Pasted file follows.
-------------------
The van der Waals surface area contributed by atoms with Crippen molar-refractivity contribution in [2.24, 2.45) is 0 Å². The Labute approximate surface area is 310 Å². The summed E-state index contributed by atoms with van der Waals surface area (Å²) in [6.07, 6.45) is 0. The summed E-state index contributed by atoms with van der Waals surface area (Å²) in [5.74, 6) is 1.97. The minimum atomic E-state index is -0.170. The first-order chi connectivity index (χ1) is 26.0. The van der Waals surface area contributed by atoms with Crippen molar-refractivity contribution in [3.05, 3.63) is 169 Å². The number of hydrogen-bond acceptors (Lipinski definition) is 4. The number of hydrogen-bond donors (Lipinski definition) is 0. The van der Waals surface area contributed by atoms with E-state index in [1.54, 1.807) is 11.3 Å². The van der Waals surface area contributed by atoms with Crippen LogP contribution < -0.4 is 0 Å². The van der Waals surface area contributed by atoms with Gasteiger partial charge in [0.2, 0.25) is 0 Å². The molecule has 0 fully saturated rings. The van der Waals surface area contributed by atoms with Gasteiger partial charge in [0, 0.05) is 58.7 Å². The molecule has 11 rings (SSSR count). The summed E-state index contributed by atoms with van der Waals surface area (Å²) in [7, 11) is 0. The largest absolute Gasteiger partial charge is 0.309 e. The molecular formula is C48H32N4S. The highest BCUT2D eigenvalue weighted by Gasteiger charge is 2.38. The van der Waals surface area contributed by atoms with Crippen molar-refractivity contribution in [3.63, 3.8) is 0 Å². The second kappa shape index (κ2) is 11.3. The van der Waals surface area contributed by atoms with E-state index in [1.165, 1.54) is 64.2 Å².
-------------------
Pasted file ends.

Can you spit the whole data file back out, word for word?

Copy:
The van der Waals surface area contributed by atoms with Crippen molar-refractivity contribution in [2.24, 2.45) is 0 Å². The Labute approximate surface area is 310 Å². The summed E-state index contributed by atoms with van der Waals surface area (Å²) in [6.07, 6.45) is 0. The summed E-state index contributed by atoms with van der Waals surface area (Å²) in [5.74, 6) is 1.97. The minimum atomic E-state index is -0.170. The first-order chi connectivity index (χ1) is 26.0. The van der Waals surface area contributed by atoms with Crippen molar-refractivity contribution in [3.05, 3.63) is 169 Å². The number of hydrogen-bond acceptors (Lipinski definition) is 4. The number of hydrogen-bond donors (Lipinski definition) is 0. The van der Waals surface area contributed by atoms with E-state index in [1.54, 1.807) is 11.3 Å². The van der Waals surface area contributed by atoms with Crippen LogP contribution < -0.4 is 0 Å². The van der Waals surface area contributed by atoms with Gasteiger partial charge in [0.2, 0.25) is 0 Å². The molecule has 0 fully saturated rings. The van der Waals surface area contributed by atoms with Gasteiger partial charge in [0, 0.05) is 58.7 Å². The molecule has 11 rings (SSSR count). The summed E-state index contributed by atoms with van der Waals surface area (Å²) in [7, 11) is 0. The largest absolute Gasteiger partial charge is 0.309 e. The molecular formula is C48H32N4S. The highest BCUT2D eigenvalue weighted by Gasteiger charge is 2.38. The van der Waals surface area contributed by atoms with Crippen molar-refractivity contribution in [3.63, 3.8) is 0 Å². The second kappa shape index (κ2) is 11.3. The van der Waals surface area contributed by atoms with E-state index in [1.165, 1.54) is 64.2 Å².